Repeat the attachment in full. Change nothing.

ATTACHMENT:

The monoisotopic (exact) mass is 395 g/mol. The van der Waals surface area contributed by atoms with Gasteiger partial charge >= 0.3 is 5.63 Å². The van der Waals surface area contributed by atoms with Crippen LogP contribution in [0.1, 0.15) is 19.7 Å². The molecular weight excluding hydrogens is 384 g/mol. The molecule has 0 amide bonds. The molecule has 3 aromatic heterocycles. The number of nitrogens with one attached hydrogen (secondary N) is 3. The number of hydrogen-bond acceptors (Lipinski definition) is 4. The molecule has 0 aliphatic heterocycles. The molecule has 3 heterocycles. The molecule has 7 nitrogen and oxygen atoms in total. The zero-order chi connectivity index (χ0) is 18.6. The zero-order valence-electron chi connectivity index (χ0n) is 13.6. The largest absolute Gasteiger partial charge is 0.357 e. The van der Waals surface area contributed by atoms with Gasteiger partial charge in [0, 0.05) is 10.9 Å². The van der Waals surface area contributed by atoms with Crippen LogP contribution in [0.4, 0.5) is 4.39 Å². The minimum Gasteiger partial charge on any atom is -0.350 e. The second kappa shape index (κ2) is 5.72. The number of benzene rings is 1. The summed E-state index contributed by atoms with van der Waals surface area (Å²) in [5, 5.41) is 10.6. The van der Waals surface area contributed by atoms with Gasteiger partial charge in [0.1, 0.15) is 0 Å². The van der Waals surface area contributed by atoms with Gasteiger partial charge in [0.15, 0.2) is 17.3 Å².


The monoisotopic (exact) mass is 395 g/mol. The van der Waals surface area contributed by atoms with Gasteiger partial charge >= 0.3 is 5.63 Å². The van der Waals surface area contributed by atoms with Crippen LogP contribution in [0.1, 0.15) is 19.7 Å². The molecular weight excluding hydrogens is 384 g/mol. The molecule has 0 amide bonds. The molecule has 3 aromatic heterocycles. The number of nitrogens with one attached hydrogen (secondary N) is 3. The number of hydrogen-bond acceptors (Lipinski definition) is 4. The molecule has 0 aliphatic heterocycles. The molecule has 3 heterocycles. The molecule has 7 nitrogen and oxygen atoms in total. The zero-order chi connectivity index (χ0) is 18.6. The zero-order valence-electron chi connectivity index (χ0n) is 13.6. The largest absolute Gasteiger partial charge is 0.357 e. The van der Waals surface area contributed by atoms with Gasteiger partial charge in [0, 0.05) is 10.9 Å². The van der Waals surface area contributed by atoms with Crippen LogP contribution in [0.4, 0.5) is 4.39 Å². The minimum Gasteiger partial charge on any atom is -0.350 e. The second kappa shape index (κ2) is 5.72. The number of benzene rings is 1. The summed E-state index contributed by atoms with van der Waals surface area (Å²) in [5, 5.41) is 10.6. The van der Waals surface area contributed by atoms with Gasteiger partial charge in [0.1, 0.15) is 0 Å². The van der Waals surface area contributed by atoms with Gasteiger partial charge in [0.15, 0.2) is 17.3 Å².